Suggested Content

Beyond the Stars: How to Find Great Charities

  • April 12, 2018
  • Uncategorized
Michael J Nyenhuis

Michael J Nyenhuis

Michael J. Nyenhuis, Americares President and CEO, has worked for more than 20 years to provide pathways to health for people who face formidable obstacles – everything from massive earthquakes to crushing poverty. He offers an informed and personal perspective on where we have been, who we are now and what the future might look like for the critical health issues and emerging crises that we confront everyday around the world.

At Americares were grateful to once again receive the highest rating from Charity Navigator, a popular website that rates thousands of U.S. charities on a few simple metrics. I don’t mean to brag, but Americares deserves its four stars. We are effective, efficient, accountable and transparent in the way we go about our work.

Over the years, I have heard from donors who made gifts to Americares because they saw our ratings on Charity Navigator or other watchdog agencies. That’s great for us, but it also shows how much power these ratings have in the world of philanthropy today.

Too much power.

A visit with Americares Philippines./Photo by Americares
A visit with Americares Philippines./Photo by Americares

Americares benefits from stellar ratings so maybe I should not say this, but a quick look at these websites is not the best way to choose a charity. The ratings provide good, albeit simplistic, data points and can serve as a good starting point. Making wise philanthropic decisions — investments, really — takes more effort than that. In my view there are three important things you can do to go beyond the stars — beyond the simple watchdog ratings.

First, do diligent research. Using Google and other internet search engines, it is relatively easy to do your own research today. Read everything you can find published by the charity and others who have written about it. The charity should post its annual report and financials on its website; search for articles in newspapers and magazines.

Second, listen to people you know. As with anything else, referrals from family, friends and colleagues you trust is often a great way to make decisions.

“An untreated Buruli ulcer wound almost killed Hannah. But thanks to the support of people like you, she has received the cure and ongoing care that saved her life,” says American Leprosy Missions./Photo by Tom Bradley for American Leprosy Missions
“An untreated Buruli ulcer wound almost killed Hannah. But thanks to the support of people like you, she has received the cure and ongoing care that saved her life,” says American Leprosy Missions./Photo by Tom Bradley for American Leprosy Missions

Third, engage with charities you are considering. Meet the leadership or staff if you can. Follow the charity on social media — ask questions and seek information. Pick up the phone and call. Attend events or meetings.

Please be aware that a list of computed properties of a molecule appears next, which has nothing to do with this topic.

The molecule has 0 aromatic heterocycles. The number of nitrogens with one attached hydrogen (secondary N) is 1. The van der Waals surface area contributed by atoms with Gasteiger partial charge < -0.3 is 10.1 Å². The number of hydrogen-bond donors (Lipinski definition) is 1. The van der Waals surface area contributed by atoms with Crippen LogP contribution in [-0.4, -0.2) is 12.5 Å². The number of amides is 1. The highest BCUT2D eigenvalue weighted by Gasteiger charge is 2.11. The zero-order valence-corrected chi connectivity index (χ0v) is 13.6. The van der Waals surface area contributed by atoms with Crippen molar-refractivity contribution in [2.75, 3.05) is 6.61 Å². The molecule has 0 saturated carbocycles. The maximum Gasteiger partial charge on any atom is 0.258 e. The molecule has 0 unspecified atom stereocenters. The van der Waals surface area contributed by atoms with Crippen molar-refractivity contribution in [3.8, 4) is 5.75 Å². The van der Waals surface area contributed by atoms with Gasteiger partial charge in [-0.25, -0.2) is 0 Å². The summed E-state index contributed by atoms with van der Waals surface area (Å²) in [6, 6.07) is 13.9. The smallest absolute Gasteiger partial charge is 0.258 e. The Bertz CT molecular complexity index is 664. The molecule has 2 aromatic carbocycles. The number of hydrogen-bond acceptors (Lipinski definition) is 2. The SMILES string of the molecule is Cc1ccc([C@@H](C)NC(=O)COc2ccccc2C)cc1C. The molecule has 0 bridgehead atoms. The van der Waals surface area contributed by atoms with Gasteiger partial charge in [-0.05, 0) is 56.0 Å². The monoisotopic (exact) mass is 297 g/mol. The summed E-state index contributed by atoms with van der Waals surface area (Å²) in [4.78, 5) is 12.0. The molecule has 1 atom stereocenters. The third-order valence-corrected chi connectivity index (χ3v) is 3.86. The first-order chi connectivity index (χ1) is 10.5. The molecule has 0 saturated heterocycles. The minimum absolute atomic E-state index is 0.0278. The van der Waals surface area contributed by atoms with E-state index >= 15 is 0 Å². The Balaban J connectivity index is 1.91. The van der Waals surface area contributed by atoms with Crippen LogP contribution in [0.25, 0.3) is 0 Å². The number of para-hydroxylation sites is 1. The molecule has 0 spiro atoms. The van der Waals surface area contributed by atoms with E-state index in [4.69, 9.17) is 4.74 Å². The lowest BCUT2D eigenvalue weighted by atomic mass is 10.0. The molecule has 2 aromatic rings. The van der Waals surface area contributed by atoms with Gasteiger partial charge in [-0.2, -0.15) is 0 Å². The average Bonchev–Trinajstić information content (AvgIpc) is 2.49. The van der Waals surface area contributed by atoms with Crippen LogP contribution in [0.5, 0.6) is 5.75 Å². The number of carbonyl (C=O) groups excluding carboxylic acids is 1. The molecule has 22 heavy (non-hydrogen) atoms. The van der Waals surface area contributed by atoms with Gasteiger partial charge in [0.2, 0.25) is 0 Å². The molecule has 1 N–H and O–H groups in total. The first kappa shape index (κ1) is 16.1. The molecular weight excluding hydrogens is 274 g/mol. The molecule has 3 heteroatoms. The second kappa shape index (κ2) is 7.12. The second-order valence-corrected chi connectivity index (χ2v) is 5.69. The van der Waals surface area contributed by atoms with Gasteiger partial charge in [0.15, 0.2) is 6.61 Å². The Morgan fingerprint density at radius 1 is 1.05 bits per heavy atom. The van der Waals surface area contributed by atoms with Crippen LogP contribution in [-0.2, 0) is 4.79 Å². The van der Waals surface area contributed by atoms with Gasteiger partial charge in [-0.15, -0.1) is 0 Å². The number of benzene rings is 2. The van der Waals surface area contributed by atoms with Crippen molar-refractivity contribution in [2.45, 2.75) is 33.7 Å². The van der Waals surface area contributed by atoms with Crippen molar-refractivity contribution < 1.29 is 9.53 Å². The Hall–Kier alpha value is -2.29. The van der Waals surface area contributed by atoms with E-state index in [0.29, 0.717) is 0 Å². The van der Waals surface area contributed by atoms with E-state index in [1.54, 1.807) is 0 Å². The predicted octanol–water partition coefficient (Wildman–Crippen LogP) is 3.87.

That’s my prescription for wise giving: research, listen and engage. And, yes, check out Charity Navigator and other watchdogs, too.

One plea: Don’t dismiss quality charities that receive less than the highest watchdog ratings. Those ratings represent just one data point. For instance, there are many very worthwhile charities that receive three stars, or no rating at all, from Charity Navigator. I know this firsthand.

My wife, Sandy, and I have supported a three-star charity, American Leprosy Missions. I know the organization well — its leadership, work, results, accountability. Some quirk in Charity Navigator’s formula leaves American Leprosy Missions short of four stars. Their three stars do not disqualify them as a great charity.

One Hundred Miles works to preserve Georgia’s coast; hosts a UGA Marine Extension’s Master Naturalist program (left) and encourages those to enjoy the beauty — and protect — water in coastal Georgia (right)./Photo One Hundred Miles (left) and Southeast Adventure Outfitters (right)
One Hundred Miles works to preserve Georgia’s coast; hosts a UGA Marine Extension’s Master Naturalist program (left) and encourages those to enjoy the beauty — and protect — water in coastal Georgia (right)./Photo One Hundred Miles (left) and Southeast Adventure Outfitters (right)

There are other limitations: Sandy and I annually support an organization listed on Charity Navigator without a rating. One Hundred Miles is an environmentally focused charity working to preserve a very special place to us — the spectacular 100-mile Georgia coastline. Charity Navigator says the nonprofit is not rated because it hasn’t been operating long enough.

I am not being critical of Charity Navigator. I know their own team would tell you to see their ratings as one input into your decision. Smart philanthropy is worth more than one simple measure.